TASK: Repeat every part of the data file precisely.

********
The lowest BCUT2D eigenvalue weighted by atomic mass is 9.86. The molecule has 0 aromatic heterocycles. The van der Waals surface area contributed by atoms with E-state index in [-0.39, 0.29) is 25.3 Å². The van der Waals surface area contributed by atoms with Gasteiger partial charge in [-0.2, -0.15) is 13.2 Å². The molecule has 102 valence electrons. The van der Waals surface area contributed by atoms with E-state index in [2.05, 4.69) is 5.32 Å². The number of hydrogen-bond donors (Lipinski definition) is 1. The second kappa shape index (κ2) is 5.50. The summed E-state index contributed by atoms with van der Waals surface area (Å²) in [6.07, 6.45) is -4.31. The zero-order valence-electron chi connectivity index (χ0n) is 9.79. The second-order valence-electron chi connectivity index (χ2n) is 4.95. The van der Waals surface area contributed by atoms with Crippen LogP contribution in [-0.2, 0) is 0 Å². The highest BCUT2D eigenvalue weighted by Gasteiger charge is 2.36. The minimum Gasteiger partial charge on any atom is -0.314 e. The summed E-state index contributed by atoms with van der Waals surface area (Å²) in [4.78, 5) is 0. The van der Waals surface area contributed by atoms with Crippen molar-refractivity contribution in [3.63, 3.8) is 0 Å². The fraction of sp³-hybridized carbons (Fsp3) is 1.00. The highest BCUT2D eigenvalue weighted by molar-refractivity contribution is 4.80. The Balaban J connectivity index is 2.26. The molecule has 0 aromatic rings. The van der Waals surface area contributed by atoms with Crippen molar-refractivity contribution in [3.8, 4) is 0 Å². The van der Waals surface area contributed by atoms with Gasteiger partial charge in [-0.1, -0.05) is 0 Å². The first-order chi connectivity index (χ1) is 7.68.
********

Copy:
The lowest BCUT2D eigenvalue weighted by atomic mass is 9.86. The molecule has 0 aromatic heterocycles. The van der Waals surface area contributed by atoms with E-state index in [-0.39, 0.29) is 25.3 Å². The van der Waals surface area contributed by atoms with Gasteiger partial charge in [-0.2, -0.15) is 13.2 Å². The molecule has 102 valence electrons. The van der Waals surface area contributed by atoms with E-state index in [2.05, 4.69) is 5.32 Å². The number of hydrogen-bond donors (Lipinski definition) is 1. The second kappa shape index (κ2) is 5.50. The summed E-state index contributed by atoms with van der Waals surface area (Å²) in [6.07, 6.45) is -4.31. The zero-order valence-electron chi connectivity index (χ0n) is 9.79. The second-order valence-electron chi connectivity index (χ2n) is 4.95. The van der Waals surface area contributed by atoms with Crippen LogP contribution in [-0.2, 0) is 0 Å². The highest BCUT2D eigenvalue weighted by Gasteiger charge is 2.36. The minimum Gasteiger partial charge on any atom is -0.314 e. The summed E-state index contributed by atoms with van der Waals surface area (Å²) in [4.78, 5) is 0. The van der Waals surface area contributed by atoms with Crippen molar-refractivity contribution in [3.63, 3.8) is 0 Å². The fraction of sp³-hybridized carbons (Fsp3) is 1.00. The highest BCUT2D eigenvalue weighted by molar-refractivity contribution is 4.80. The Balaban J connectivity index is 2.26. The molecule has 0 aromatic rings. The van der Waals surface area contributed by atoms with Crippen molar-refractivity contribution in [3.8, 4) is 0 Å². The van der Waals surface area contributed by atoms with Gasteiger partial charge in [-0.1, -0.05) is 0 Å². The first-order chi connectivity index (χ1) is 7.68.